Tributes paid to former international blind golfer from Homerton who died on plane
- Credit: Archant
Tributes have been paid to a blind golfer who died suddenly on a plane travelling to the Indian Ocean.
Steve Ford, 70, of Coopersale Road, Homerton, died last Friday on his way to Mauritius with his wife of 33 years, Maureen, for a holiday.
Mr Ford suffered from Leber’s hereditary optic neuropathy which affected his eyes and bones, and suffered a suspected heart attack is his sleep on a flight from Heathrow Airport.
Attempts to resuscitate him failed and he was pronounced dead on the plane.
You may also want to watch:
He was an early member of the English Blind Golf Association, and played for England all over the world during his career, winning trophies as an individual and team member.
Mrs Ford, who returned to the UK with her husband’s body on Friday, said: “We had hoped that the sun would make him better as it had in the past. Unfortunately, it was not meant to be.
- 1 Jailed: 'Dangerous' Hackney predator found with 1,600 indecent child images
- 2 Hackney road closures 'will cost lives', says volunteer ambulance service
- 3 Police appeal for help to trace wanted Dalston man
- 4 Joint Covid patrols launched to ensure lockdown rules are followed
- 5 Covid-safe shared workspaces in Hackney on flexibility without formalities
- 6 'Common sense' prevails as Stamford Hill testing centre moved out of estate
- 7 Lockdown: Thirteen card players busted by police in Hackney social club
- 8 Stoke Newington School looks to raise £60K for student laptops
- 9 Homerton High Street attack: Man in his 50s stabbed in the back
- 10 Homerton Hospital says 'stay home' after 'major incident' declared
“My Steve was a wonderful man. The grief is very raw.
“Steve was a committed Christian, who believed in putting his faith into practice. He was a great believer in family and inclusion, and his family called him the ‘pavement counsellor’.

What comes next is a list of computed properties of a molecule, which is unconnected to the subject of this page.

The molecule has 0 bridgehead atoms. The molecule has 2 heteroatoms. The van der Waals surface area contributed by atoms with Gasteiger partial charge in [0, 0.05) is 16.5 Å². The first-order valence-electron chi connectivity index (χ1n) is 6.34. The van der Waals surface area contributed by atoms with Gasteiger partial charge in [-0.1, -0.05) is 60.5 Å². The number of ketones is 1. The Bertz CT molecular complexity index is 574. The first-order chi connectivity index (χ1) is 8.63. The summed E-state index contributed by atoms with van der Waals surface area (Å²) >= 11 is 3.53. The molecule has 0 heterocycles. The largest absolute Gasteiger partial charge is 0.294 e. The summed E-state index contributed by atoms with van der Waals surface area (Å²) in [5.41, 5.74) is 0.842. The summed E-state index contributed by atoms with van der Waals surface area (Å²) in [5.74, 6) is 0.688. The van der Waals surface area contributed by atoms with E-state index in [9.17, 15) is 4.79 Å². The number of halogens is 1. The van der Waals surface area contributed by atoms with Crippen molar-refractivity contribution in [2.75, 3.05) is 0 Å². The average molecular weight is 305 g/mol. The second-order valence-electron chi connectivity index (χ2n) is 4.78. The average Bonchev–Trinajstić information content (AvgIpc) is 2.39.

“He became famous for his listening ear and the good advice he gave to neighbours each time he set foot outside the door.
“Although blind, Steve had twinkling eyes and a dry wit, and loved singing though the actual lyrics to songs did not seem to matter.”
Friend and retired journalist John Greenwood, of Victoria Park Road, Victoria Park, said: “He was a great guy – a really friendly person. He started off life in a perfectly normal healthy way. When he was about 20 he lost his sight.”
Mr Ford was working as a car mechanic when he lost his sight.
Following rehabilitation, he went into the furniture trade and later worked for Harrods and English piano manufacturer Broadwood and Sons before moving to the Inner London Education Authority as a piano tuner and lecturer.
Mr amd Mrs Ford had no children but founded an extended family after being inspired by Nelson Mandela’s Rainbow Nation speech, celebrating a multi-cultural and multi-racial society in South Africa. This consisted of four children and four grandchildren. He is survived by them and his sister Bernice Venables.
n A funeral will be held at St Luke’s Church, Homerton Terrace, Homerton, on Monday at 12.30pm.